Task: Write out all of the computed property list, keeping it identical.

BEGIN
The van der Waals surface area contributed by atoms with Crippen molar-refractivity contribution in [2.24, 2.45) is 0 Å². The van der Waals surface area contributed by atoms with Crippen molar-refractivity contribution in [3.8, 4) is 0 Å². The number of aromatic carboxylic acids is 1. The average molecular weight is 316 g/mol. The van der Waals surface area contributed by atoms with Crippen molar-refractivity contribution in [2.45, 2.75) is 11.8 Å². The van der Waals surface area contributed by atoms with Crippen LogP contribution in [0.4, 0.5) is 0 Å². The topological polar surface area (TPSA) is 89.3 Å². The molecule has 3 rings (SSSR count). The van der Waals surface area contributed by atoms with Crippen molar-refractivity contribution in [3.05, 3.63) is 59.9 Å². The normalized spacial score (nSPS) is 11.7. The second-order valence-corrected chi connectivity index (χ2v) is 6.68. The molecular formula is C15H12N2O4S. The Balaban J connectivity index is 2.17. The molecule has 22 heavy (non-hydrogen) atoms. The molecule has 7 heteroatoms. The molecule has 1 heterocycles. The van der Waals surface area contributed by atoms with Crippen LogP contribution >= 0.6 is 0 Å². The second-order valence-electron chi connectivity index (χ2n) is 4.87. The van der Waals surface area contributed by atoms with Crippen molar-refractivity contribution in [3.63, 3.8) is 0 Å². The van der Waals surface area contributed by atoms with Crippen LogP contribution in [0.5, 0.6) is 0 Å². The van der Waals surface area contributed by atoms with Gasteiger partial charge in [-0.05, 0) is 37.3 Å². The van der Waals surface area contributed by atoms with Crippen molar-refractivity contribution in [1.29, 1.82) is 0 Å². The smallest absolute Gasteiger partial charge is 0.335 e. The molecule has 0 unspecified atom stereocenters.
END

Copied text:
The van der Waals surface area contributed by atoms with Crippen molar-refractivity contribution in [2.24, 2.45) is 0 Å². The van der Waals surface area contributed by atoms with Crippen molar-refractivity contribution in [3.8, 4) is 0 Å². The number of aromatic carboxylic acids is 1. The average molecular weight is 316 g/mol. The van der Waals surface area contributed by atoms with Crippen molar-refractivity contribution in [2.45, 2.75) is 11.8 Å². The van der Waals surface area contributed by atoms with Crippen LogP contribution in [0.4, 0.5) is 0 Å². The topological polar surface area (TPSA) is 89.3 Å². The molecule has 3 rings (SSSR count). The van der Waals surface area contributed by atoms with Crippen molar-refractivity contribution in [3.05, 3.63) is 59.9 Å². The normalized spacial score (nSPS) is 11.7. The second-order valence-corrected chi connectivity index (χ2v) is 6.68. The molecular formula is C15H12N2O4S. The Balaban J connectivity index is 2.17. The molecule has 22 heavy (non-hydrogen) atoms. The molecule has 7 heteroatoms. The molecule has 1 heterocycles. The van der Waals surface area contributed by atoms with Crippen LogP contribution >= 0.6 is 0 Å². The second-order valence-electron chi connectivity index (χ2n) is 4.87. The van der Waals surface area contributed by atoms with Crippen molar-refractivity contribution in [3.63, 3.8) is 0 Å². The van der Waals surface area contributed by atoms with Crippen LogP contribution in [0.5, 0.6) is 0 Å². The van der Waals surface area contributed by atoms with Gasteiger partial charge in [-0.05, 0) is 37.3 Å². The van der Waals surface area contributed by atoms with Crippen molar-refractivity contribution in [1.29, 1.82) is 0 Å². The smallest absolute Gasteiger partial charge is 0.335 e. The molecule has 0 unspecified atom stereocenters.